A specially constituted 5 member Full Federal Court has
unanimously upheld1 a patent which covers the isolated
nucleic acid (RNA or DNA) of 'BRCA1', a gene linked to
breast and ovarian cancer.
The Court confirmed that neither a mere discovery nor an idea is
patentable. To be patentable, the alleged invention must be an
artificially created state of affairs and economically useful.
The Court recognised that the isolated nucleic acids which are
covered by the patent "are different to the gene
comprising the nucleic acid sequence as it exists in
nature". Isolating the nucleic acid produced both
structural and functional changes to the nucleic acid especially in
relation to its ability to undergo cellular processes. The chemical
changes in the isolated nucleic acid distinguished the claimed
product as both artificial and economically useful.
These differences are crucial to determining patentability. The
Court specifically stated that nucleic acid as it exists in the
human body is not patentable.
The Court provided comments on a June 2013 decision of the
United States Supreme Court, which ruled that isolated nucleic acid
sequences relating to BRCA1 were a 'product of nature' and
therefore not patentable in the United States. The United States
has an express exclusion from patentability of 'products of
nature' which is not present in Australian law. Even accounting
for this difference, the Australian Court considered that the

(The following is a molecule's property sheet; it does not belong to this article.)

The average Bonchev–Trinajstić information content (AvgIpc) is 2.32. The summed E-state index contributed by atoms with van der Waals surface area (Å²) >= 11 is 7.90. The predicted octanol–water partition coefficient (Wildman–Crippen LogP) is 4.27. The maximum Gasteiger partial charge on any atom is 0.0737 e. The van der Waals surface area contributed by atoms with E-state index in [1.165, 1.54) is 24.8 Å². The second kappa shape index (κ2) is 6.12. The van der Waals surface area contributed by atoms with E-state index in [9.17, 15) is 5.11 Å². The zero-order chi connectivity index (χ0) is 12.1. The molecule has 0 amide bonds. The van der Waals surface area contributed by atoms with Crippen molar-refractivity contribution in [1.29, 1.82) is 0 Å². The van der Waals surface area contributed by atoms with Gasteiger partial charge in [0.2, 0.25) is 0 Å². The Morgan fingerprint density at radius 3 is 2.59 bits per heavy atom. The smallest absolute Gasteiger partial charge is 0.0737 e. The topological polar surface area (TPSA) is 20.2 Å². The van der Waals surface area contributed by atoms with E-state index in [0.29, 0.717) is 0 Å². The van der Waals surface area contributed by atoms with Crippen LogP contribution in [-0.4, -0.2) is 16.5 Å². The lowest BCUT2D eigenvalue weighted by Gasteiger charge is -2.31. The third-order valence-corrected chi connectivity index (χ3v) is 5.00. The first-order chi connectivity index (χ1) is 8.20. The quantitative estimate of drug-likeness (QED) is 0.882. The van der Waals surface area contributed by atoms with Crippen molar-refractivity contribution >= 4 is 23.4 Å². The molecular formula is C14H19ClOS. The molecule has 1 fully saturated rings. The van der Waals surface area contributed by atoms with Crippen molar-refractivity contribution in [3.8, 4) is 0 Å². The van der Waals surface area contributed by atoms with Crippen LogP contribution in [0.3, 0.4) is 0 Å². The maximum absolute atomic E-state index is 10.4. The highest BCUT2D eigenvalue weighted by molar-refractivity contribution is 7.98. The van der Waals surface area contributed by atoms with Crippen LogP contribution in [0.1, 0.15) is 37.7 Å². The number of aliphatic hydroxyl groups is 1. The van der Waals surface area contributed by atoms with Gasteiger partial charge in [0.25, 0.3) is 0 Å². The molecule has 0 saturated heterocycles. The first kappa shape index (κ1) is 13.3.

Unites States Court did not properly account for the differences
between the isolated DNA sequence and the DNA sequence which could
be found within the body. The Australian Court's view is that
these differences mean the isolated sequence is not a product of
The Court acknowledged that the subject matter of the case is
bound to evoke moral and social arguments regarding the
patentability of gene sequences. The Court recognised that the
patent system is not designed to address these concerns, and such
policy considerations are matters for Parliament.
It is also important to remember that patentability is only one
criterion that patents relating to isolated nucleic acid sequences
need to satisfy. Others include that the subject matter must be
new, inventive and useful.
There is still the possibility that this Court is not the final
word on the patentability of isolated nucleic acid in Australia. A
decision to appeal to the High Court has not yet been confirmed. An
application for special leave to appeal is required by 3 October
1The appeal was from a 2013 decision in which
Justice Nicholas upheld the patentability of isolated nucleic acid
sequences coding for the BRCA1 gene. Norton Rose Fulbright's
article in relation to Justice Nicholas' decision can be found
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